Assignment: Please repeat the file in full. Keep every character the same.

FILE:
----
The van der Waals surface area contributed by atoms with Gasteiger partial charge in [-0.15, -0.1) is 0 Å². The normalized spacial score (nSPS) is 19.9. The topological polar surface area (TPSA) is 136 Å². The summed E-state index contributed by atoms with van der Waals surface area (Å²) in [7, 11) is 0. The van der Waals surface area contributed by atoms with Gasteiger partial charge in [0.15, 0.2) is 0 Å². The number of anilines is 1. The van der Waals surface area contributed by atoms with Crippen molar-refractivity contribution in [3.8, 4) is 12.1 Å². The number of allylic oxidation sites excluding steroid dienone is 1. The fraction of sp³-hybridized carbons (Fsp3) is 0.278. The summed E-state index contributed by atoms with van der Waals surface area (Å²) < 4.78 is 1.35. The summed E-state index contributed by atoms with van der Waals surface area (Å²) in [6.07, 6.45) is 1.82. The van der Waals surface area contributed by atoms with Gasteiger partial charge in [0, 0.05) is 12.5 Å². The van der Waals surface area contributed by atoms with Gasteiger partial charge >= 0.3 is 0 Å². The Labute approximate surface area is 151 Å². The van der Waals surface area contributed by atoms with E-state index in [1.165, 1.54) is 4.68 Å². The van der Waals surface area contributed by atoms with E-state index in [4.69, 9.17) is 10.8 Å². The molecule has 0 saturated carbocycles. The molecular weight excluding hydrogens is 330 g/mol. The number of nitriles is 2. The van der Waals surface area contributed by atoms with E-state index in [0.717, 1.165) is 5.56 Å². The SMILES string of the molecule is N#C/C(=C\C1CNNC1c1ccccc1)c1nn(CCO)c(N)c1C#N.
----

The van der Waals surface area contributed by atoms with Gasteiger partial charge in [-0.15, -0.1) is 0 Å². The normalized spacial score (nSPS) is 19.9. The topological polar surface area (TPSA) is 136 Å². The summed E-state index contributed by atoms with van der Waals surface area (Å²) in [7, 11) is 0. The van der Waals surface area contributed by atoms with Gasteiger partial charge in [0.15, 0.2) is 0 Å². The number of anilines is 1. The van der Waals surface area contributed by atoms with Crippen molar-refractivity contribution in [3.8, 4) is 12.1 Å². The number of allylic oxidation sites excluding steroid dienone is 1. The fraction of sp³-hybridized carbons (Fsp3) is 0.278. The summed E-state index contributed by atoms with van der Waals surface area (Å²) < 4.78 is 1.35. The summed E-state index contributed by atoms with van der Waals surface area (Å²) in [6.07, 6.45) is 1.82. The van der Waals surface area contributed by atoms with Gasteiger partial charge in [0, 0.05) is 12.5 Å². The van der Waals surface area contributed by atoms with Gasteiger partial charge >= 0.3 is 0 Å². The Labute approximate surface area is 151 Å². The van der Waals surface area contributed by atoms with E-state index in [1.165, 1.54) is 4.68 Å². The van der Waals surface area contributed by atoms with E-state index in [4.69, 9.17) is 10.8 Å². The molecule has 0 saturated carbocycles. The molecular weight excluding hydrogens is 330 g/mol. The number of nitriles is 2. The van der Waals surface area contributed by atoms with E-state index in [0.717, 1.165) is 5.56 Å². The SMILES string of the molecule is N#C/C(=C\C1CNNC1c1ccccc1)c1nn(CCO)c(N)c1C#N.